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San Diego Sound Booth Turns Anyone into a Maestro

We pooches are known for our refined sense of hearing, which is why I make it a point to be within earshot of the Spreckels Organ Pavilion whenever there’s a free concert. With over 5,000 pipes each making their own unique sound, the world’s largest outdoor organ requires a world-class organist to truly make it sing.

San Diego Sound Booth outside of Balboa Park Visitors CenterMy tone-deaf bipedal friends can now get in on the music-making act the next time they drop by the Visitors Center. Through the end of the month, they can “play” a custom-made interactive musical kiosk inside the House of Hospitality courtyard. It’s part of the San Diego Symphony’s “Our American Music” month-long festival that explores the myriad facets of American sound.

The Sound Booth encourages anyone, regardless of musical pedigree, to experiment with making their own short musical arrangements by pawing the various beatpads in the booth. Each pad represents a different sound, including recorded symphonic sounds and percussion rhythms, which can be mixed and layered with noises that are indigenous to San Diego. Budding maestros are also prompted to ponder the question “What sound inspires you?” and write their answers on the booth’s chalkboard.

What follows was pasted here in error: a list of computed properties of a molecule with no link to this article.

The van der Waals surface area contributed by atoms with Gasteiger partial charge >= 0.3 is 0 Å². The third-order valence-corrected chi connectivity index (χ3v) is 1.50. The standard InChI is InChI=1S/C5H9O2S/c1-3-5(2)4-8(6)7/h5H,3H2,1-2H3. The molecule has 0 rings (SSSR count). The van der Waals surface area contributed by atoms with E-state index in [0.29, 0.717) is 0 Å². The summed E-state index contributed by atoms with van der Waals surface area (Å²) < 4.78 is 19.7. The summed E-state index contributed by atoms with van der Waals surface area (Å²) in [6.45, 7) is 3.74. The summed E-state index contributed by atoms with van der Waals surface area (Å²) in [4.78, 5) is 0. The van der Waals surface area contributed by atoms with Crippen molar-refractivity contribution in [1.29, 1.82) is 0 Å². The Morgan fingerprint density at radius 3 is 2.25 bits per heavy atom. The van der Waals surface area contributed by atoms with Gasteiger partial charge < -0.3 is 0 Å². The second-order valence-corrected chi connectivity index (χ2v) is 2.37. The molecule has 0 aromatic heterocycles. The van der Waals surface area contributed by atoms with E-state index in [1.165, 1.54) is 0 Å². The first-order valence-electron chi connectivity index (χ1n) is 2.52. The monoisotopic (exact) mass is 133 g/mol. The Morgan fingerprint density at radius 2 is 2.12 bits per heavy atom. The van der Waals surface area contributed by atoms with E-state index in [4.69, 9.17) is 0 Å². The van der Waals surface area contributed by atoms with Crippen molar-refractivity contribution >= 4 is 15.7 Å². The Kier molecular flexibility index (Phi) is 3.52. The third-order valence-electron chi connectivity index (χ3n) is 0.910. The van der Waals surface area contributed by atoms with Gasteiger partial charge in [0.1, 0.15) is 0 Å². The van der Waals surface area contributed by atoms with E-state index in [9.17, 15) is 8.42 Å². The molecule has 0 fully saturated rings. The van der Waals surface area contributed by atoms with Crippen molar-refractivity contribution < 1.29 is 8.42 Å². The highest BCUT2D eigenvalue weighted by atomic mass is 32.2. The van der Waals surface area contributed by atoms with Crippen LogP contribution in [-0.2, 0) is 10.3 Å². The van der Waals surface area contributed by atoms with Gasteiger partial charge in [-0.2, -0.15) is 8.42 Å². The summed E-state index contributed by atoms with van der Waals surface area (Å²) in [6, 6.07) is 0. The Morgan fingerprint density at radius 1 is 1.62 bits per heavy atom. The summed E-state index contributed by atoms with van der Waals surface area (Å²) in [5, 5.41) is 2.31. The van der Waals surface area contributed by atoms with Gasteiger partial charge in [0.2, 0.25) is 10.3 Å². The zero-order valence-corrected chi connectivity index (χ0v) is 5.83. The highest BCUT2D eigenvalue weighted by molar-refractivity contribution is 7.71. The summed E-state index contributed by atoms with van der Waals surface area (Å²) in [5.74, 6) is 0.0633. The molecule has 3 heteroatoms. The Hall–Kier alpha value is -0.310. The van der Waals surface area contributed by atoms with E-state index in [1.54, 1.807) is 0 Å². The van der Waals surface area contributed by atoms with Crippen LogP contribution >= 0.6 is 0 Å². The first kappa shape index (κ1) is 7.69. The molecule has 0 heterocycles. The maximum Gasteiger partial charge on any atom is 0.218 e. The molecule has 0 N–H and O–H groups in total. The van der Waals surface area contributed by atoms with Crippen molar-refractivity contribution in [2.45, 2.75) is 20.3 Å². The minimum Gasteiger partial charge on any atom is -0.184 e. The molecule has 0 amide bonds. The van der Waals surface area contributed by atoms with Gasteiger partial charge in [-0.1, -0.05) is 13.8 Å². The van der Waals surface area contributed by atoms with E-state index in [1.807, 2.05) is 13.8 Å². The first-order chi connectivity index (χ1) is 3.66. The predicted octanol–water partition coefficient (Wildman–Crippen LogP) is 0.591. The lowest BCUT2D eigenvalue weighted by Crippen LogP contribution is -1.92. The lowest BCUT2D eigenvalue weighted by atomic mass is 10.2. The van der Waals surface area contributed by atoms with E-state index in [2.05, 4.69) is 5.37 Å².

The Sound Booths, which are also located at the San Diego Central Library and Jacobs Music Center downtown, is a collaboration between the San Diego Symphony and David’s Harp Foundation (DHF), a non-profit that teaches at-risk youth music production and engineering in exchange for good grades. The talented pups from DHF played a major role in programming the musical components of each booth.

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